We went in search of quirky news from the business world to bring you a measure of comic relief… and immediately got dragged back into the dystopian dreams of the control freaks and power trippers.
“Zipair Tokyo Inc., a low-cost carrier owned by Japan Airlines Co., has begun selling in-flight meals made with cricket powder,” according to The Mainichi newspaper.
“Edible crickets are attracting attention as an environmentally friendly food,” the paper says, “and the company hopes that environment-conscious customers will want to dig into the new offerings.”
For about $11, you can get a tomato chili burger or “pescatore” seafood pasta. “Each dish contains 4.5 grams of edible cricket powder developed by Gryllus, mixed into the burger buns and patties, and into the pasta’s tomato sauce…
“According to Gryllus, edible crickets require less food than livestock and mature far more quickly. High in protein and rich in vitamins and minerals, they are expected to be one solution to food shortages.”
We won’t belabor the point… other than to say we’ve seen this coming for more than two years.
“Bringing back the draft is possible — but very unlikely,” a reader writes as one of our main topics from last week still has legs.
“Just look to what happened during the early-mid 2000s bungled Iraq and Afghanistan invasions for context. The military was short of people, but Bush the Younger-type politicians were terrified of owning up to their massive strategic blunder (and inflated egos) and pissing off voters with Vietnam-era mass demonstrations against the draft. Thus began the ‘backdoor draft,’ which was officially referred to by the military as the ‘stop loss’ policy.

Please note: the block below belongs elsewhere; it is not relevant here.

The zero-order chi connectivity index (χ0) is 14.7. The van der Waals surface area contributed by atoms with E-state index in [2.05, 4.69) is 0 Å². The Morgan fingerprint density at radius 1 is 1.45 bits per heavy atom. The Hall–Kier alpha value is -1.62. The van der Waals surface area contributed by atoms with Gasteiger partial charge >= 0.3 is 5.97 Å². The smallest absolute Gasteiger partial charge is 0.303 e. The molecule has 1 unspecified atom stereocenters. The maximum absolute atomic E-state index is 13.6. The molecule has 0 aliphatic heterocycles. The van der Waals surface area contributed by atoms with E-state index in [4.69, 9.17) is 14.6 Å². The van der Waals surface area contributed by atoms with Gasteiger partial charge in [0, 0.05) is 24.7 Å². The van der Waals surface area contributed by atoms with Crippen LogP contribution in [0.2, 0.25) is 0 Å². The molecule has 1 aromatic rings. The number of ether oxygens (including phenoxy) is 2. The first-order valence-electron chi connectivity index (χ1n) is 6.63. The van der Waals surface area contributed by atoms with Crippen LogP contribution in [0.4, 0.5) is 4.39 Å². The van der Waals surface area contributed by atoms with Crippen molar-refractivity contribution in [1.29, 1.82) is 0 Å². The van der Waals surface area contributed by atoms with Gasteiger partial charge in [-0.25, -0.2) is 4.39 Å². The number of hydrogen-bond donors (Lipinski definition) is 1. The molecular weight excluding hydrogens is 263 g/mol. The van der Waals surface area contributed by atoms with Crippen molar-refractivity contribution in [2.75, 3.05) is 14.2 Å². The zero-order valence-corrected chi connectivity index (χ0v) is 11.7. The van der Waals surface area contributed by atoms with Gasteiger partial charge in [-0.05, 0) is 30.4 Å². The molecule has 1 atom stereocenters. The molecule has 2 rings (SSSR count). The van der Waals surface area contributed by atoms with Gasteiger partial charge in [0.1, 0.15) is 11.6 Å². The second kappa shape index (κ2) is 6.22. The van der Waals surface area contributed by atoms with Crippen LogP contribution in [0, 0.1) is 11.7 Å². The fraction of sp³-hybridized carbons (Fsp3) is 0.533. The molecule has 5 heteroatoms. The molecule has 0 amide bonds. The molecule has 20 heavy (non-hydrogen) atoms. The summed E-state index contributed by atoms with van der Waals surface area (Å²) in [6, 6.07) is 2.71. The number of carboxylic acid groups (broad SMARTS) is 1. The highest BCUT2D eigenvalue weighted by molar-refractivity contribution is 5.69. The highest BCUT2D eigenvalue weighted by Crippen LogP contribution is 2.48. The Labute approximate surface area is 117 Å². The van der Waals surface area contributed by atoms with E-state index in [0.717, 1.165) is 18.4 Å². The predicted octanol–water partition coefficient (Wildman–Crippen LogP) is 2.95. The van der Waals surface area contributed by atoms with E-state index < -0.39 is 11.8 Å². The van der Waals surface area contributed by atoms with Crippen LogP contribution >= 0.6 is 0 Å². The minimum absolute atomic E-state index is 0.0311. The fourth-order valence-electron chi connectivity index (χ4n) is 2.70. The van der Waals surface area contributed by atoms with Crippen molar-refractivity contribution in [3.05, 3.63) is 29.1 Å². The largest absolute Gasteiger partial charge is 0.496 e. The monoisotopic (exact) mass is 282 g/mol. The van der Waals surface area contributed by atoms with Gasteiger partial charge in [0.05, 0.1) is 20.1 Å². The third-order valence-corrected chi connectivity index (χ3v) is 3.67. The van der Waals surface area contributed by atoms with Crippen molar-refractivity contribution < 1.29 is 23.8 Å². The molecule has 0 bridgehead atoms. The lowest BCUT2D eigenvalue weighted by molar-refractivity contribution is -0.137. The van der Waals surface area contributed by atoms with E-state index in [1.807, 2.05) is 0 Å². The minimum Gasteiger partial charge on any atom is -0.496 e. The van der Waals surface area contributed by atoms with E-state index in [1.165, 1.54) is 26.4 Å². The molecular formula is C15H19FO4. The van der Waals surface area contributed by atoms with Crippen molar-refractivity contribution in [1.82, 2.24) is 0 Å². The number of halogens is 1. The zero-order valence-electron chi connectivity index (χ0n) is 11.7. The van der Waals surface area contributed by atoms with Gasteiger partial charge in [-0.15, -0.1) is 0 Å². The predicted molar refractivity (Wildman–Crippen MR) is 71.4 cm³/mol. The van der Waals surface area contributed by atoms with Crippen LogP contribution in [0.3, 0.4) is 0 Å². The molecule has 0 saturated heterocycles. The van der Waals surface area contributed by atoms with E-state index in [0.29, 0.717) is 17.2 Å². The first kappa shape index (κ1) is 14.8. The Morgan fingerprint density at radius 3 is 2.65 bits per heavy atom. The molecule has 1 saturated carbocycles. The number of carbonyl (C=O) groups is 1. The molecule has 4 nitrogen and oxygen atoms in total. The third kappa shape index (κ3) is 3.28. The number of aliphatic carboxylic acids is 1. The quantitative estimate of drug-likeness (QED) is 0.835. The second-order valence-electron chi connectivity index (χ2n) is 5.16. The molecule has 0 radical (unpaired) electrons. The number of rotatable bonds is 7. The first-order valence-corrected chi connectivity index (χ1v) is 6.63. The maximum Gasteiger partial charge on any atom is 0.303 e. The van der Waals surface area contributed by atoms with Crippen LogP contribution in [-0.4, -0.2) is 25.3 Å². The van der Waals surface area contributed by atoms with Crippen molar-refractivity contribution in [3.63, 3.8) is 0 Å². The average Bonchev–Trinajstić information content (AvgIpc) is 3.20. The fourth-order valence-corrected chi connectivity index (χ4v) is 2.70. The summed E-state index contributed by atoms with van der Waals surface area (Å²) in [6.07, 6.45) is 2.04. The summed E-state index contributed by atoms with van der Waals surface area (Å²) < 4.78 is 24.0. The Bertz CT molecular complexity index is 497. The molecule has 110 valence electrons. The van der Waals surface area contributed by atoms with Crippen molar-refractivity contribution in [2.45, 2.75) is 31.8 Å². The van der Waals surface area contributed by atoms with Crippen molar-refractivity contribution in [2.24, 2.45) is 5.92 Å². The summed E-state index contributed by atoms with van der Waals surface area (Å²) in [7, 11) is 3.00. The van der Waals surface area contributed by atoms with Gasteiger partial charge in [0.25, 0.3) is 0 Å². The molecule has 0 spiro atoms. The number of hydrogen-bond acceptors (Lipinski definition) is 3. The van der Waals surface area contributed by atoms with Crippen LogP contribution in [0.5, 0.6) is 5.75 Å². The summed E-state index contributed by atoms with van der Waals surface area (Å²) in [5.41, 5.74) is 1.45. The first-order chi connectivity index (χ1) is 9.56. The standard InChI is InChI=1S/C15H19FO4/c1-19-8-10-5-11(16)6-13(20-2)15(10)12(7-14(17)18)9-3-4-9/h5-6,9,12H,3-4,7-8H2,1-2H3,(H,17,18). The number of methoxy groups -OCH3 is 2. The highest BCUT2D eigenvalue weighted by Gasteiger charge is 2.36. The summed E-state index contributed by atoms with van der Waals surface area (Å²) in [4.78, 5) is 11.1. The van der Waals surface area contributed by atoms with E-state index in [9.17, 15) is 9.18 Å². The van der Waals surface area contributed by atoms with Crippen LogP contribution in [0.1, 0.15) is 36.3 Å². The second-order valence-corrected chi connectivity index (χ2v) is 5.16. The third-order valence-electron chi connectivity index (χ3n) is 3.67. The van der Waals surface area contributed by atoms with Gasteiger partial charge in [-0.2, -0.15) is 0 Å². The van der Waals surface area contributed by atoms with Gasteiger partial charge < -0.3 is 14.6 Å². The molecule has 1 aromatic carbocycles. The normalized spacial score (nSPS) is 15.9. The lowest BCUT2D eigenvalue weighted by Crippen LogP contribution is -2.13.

“Active-duty members were told to ‘suck it up’ and placed on an endless deployment schedule. Active-duty Army was stretched to 15-month-long deployments, with a few months back home in between to ‘regroup and retrain,’ and then go right back. On top of that, those that had completed their contracts were told those contracts had been ’indefinitely extended’ and they could not leave the military.
“National Guard and reservists were called up to active duty to ‘fill the gaps’ — and then placed on the endless deployment cycle with minimal equipment and training. Not exactly what they signed up to do.